“Kindly go to your places,” said the staff-officer, trying to preserve his gravity.

Prince Andrey glanced once more at the little figure of the artillery officer. There was something peculiar about it, utterly unsoldierly, rather comic, but very attractive.

The staff-officer and Prince Andrey got on their horses and rode on.

Riding out beyond the village, continually meeting or overtaking soldiers and officers of various ranks, they saw on the left earthworks being thrown up, still red with the freshly dug clay. Several battalions of soldiers, in their shirt-sleeves, in spite of the cold wind were toiling like white ants at these entrenchments; from the trench they saw spadefuls of red clay continually being thrown out by unseen hands. They rode up to the entrenchment, examined it, and were riding on further. Close behind the entrenchment they came upon dozens of soldiers continually running to and from the earthworks, and they had to hold their noses and put their horses to a gallop to get by the pestilential atmosphere of this improvised sewer.

Voilà l’agrément des camps, monsieur le prince,” said the staff-officer. They rode up the opposite hill. From that hill they had a view of the French. Prince Andrey stopped and began looking closer at what lay before them.

“You see here is where our battery stands,” said the staff-officer, pointing to the highest point, “commanded by that queer fellow sitting without his boots; from there you can see everything; let us go there, prince.”

“I am very grateful to you, I’ll go on alone now,” said Prince Andrey, anxious to be rid of the staff-officer; “don’t trouble yourself further, please.”

The staff-officer left him, and Prince Andrey rode on alone.

The further forward and the nearer to the enemy he went, the more orderly and cheerful he found the troops. The greatest disorder and depression had prevailed in the transport forces before Znaim, which Prince Andrey had passed that morning, ten versts from the French. At Grunte too a certain alarm and vague dread could be felt. But the nearer Prince Andrey got to the French line, the more self-confident was the appearance of our troops. The soldiers, in their great-coats, stood ranged in lines with their sergeant, and the captain was calling over the men, poking the last soldier in the line in the ribs, and telling him to hold up his hand. Soldiers were dotted all over the plain, dragging logs and brushwood, and constructing shanties, chatting together, and laughing good-humouredly. They were sitting round the fires, dressed and stripped, drying shirts and foot-gear. Or they thronged round the porridge-pots and cauldrons, brushing their boots and their coats. In one company dinner was ready, and the soldiers, with greedy faces, watched the steaming pots, and waited for the sample, which was being taken in a wooden bowl to the commissariat officer, sitting on a piece of wood facing his shanty.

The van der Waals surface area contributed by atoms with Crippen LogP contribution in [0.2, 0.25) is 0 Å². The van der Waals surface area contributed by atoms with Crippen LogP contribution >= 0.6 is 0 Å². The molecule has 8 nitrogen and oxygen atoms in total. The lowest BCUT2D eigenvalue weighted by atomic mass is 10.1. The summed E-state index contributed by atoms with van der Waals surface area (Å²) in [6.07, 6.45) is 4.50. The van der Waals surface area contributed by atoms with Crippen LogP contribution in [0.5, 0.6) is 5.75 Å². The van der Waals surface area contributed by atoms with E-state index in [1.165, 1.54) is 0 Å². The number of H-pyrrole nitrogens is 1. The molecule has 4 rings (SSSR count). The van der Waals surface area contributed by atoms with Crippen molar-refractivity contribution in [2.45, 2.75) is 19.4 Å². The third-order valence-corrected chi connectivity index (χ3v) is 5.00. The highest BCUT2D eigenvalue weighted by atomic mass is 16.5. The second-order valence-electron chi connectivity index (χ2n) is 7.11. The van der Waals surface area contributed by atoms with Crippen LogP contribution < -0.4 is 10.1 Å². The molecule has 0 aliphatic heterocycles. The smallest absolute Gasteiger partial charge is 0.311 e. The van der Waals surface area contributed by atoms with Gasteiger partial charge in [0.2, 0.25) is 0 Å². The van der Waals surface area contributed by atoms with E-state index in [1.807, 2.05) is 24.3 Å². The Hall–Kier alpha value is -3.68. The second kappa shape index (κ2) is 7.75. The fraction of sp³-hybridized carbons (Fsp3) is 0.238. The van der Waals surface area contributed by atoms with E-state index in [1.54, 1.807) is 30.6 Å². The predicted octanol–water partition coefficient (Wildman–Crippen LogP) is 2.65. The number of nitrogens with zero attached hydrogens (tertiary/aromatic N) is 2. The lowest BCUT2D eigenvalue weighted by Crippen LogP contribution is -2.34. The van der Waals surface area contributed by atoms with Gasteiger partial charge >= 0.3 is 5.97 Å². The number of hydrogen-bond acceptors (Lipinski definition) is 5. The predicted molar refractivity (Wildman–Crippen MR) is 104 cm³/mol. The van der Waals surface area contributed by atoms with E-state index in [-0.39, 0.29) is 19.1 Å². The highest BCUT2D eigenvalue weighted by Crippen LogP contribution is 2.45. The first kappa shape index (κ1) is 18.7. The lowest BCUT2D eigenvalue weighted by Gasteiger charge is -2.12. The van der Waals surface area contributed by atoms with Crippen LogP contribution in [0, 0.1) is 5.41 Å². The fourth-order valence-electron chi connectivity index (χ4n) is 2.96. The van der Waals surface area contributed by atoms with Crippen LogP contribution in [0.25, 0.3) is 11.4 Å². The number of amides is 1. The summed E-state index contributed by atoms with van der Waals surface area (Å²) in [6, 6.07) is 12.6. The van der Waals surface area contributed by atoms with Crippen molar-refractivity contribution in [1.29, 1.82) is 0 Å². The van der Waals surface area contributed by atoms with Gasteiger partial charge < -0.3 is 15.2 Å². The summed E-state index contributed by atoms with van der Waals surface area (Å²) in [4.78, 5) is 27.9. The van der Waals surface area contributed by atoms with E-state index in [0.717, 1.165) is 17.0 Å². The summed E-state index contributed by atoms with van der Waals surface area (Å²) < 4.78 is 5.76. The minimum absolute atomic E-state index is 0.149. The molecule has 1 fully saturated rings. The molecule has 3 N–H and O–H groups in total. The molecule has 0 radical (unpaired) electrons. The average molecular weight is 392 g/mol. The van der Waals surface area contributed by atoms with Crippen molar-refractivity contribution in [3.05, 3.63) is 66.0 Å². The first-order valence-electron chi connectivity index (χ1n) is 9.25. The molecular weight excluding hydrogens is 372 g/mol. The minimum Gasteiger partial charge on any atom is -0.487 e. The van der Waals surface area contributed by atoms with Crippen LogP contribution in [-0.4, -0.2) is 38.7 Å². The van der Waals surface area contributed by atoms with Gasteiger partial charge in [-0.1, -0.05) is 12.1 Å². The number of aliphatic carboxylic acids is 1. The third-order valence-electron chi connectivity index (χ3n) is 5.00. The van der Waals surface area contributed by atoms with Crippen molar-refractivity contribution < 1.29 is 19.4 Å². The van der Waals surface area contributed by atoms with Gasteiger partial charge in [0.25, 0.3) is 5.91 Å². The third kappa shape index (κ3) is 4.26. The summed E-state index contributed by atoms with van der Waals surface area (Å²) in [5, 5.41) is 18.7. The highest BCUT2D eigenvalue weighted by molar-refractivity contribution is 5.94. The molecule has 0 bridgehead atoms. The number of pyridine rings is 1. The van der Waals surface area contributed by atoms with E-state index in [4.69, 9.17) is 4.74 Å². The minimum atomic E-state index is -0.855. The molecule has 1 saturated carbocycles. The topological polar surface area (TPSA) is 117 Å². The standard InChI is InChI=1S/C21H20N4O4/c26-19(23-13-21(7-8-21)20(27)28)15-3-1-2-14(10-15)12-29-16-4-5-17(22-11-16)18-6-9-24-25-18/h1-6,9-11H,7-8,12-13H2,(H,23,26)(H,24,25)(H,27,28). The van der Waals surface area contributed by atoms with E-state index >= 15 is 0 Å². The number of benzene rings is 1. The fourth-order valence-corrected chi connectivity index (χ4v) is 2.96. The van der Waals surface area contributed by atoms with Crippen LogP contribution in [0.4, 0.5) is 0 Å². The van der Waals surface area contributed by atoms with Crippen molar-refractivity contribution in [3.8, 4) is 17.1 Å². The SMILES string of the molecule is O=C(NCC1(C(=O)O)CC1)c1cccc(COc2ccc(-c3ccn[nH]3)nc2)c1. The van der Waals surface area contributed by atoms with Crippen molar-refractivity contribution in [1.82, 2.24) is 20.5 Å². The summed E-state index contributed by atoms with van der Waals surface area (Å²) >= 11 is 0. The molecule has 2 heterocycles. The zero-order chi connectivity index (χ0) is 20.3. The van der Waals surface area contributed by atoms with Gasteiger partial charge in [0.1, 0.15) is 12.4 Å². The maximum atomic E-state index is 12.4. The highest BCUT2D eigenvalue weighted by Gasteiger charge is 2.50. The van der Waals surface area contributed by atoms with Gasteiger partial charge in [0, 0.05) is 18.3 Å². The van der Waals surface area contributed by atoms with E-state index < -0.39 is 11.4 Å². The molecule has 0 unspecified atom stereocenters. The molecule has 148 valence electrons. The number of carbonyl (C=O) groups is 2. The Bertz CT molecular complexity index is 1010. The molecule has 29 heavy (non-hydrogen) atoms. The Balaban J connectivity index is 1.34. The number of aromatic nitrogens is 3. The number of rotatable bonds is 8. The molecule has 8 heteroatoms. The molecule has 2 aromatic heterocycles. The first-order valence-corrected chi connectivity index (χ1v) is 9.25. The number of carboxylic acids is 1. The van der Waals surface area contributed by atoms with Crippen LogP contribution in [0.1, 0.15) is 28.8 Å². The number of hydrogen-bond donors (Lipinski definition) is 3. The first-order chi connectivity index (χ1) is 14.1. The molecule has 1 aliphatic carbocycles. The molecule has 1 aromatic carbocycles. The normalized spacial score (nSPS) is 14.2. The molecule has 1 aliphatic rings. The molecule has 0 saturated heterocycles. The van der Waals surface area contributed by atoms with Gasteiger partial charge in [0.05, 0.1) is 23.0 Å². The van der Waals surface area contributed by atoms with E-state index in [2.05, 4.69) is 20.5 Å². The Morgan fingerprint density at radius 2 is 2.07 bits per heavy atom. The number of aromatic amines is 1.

In another company—a lucky one, for not all had vodka—the soldiers stood in a group round a broad- shouldered, pock-marked sergeant, who was tilting a keg of vodka, and pouring it into the covers of the canteens held out to him in turn. The soldiers, with reverential faces, lifted the covers to their mouths, drained them, and licking their lips and rubbing them with the sleeves of their coats, they walked away looking more good-humoured than before. Every face was as serene as though it were all happening not in sight of the enemy, just before an action in which at least half of the detachment must certainly be left on the field, but somewhere at home in Russia, with every prospect of a quiet halting-place. Prince Andrey rode by the Chasseur regiment, and as he advanced into the ranks of the Kiev Grenadiers, stalwart fellows all engaged in the same peaceful pursuits, not far from the colonel’s shanty, standing higher than the rest, he came upon a platoon of grenadiers, before whom lay a man stripped naked. Two soldiers were holding him, while two others were brandishing supple twigs and bringing them down at regular intervals on the man’s bare back. The man shrieked unnaturally. A stout major was walking up and down in front of the platoon, and regardless of the screams, he kept saying: “It’s a disgrace for a soldier

  By PanEris using Melati.

Previous chapter/page Back Home Email this Search Discuss Bookmark Next chapter/page
Copyright: All texts on Bibliomania are © Bibliomania.com Ltd, and may not be reproduced in any form without our written permission. See our FAQ for more details.